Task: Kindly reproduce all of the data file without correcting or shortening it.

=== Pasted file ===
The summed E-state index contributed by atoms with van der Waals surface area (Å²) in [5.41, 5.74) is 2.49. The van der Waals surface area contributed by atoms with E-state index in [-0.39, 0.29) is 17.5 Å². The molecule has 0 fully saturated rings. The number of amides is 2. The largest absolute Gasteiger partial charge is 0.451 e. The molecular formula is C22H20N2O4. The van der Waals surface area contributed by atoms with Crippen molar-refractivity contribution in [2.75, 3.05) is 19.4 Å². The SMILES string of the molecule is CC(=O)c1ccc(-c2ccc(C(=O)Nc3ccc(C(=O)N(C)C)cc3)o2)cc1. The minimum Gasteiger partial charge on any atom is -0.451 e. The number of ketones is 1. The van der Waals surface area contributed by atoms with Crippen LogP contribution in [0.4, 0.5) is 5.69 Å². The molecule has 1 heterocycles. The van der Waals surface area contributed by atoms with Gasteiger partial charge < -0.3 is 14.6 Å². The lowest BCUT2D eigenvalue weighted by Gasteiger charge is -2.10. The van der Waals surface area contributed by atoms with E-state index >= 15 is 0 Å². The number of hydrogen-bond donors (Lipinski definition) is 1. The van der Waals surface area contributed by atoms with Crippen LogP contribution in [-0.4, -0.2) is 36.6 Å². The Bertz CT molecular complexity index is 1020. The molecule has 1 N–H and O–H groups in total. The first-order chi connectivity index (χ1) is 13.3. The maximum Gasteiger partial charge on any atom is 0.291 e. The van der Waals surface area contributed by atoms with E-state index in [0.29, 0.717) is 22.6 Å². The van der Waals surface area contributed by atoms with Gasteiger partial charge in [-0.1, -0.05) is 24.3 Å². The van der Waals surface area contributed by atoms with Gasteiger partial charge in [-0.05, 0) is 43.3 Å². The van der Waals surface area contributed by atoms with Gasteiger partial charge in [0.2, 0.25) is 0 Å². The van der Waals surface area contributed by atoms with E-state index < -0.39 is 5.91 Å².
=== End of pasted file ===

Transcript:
The summed E-state index contributed by atoms with van der Waals surface area (Å²) in [5.41, 5.74) is 2.49. The van der Waals surface area contributed by atoms with E-state index in [-0.39, 0.29) is 17.5 Å². The molecule has 0 fully saturated rings. The number of amides is 2. The largest absolute Gasteiger partial charge is 0.451 e. The molecular formula is C22H20N2O4. The van der Waals surface area contributed by atoms with Crippen molar-refractivity contribution in [2.75, 3.05) is 19.4 Å². The SMILES string of the molecule is CC(=O)c1ccc(-c2ccc(C(=O)Nc3ccc(C(=O)N(C)C)cc3)o2)cc1. The minimum Gasteiger partial charge on any atom is -0.451 e. The number of ketones is 1. The van der Waals surface area contributed by atoms with Crippen LogP contribution in [0.4, 0.5) is 5.69 Å². The molecule has 1 heterocycles. The van der Waals surface area contributed by atoms with Gasteiger partial charge < -0.3 is 14.6 Å². The lowest BCUT2D eigenvalue weighted by Gasteiger charge is -2.10. The van der Waals surface area contributed by atoms with E-state index >= 15 is 0 Å². The number of hydrogen-bond donors (Lipinski definition) is 1. The van der Waals surface area contributed by atoms with Crippen LogP contribution in [-0.4, -0.2) is 36.6 Å². The Bertz CT molecular complexity index is 1020. The molecule has 1 N–H and O–H groups in total. The first-order chi connectivity index (χ1) is 13.3. The maximum Gasteiger partial charge on any atom is 0.291 e. The van der Waals surface area contributed by atoms with E-state index in [0.29, 0.717) is 22.6 Å². The van der Waals surface area contributed by atoms with Gasteiger partial charge in [-0.1, -0.05) is 24.3 Å². The van der Waals surface area contributed by atoms with Gasteiger partial charge in [-0.05, 0) is 43.3 Å². The van der Waals surface area contributed by atoms with Gasteiger partial charge in [0.2, 0.25) is 0 Å². The van der Waals surface area contributed by atoms with E-state index < -0.39 is 5.91 Å².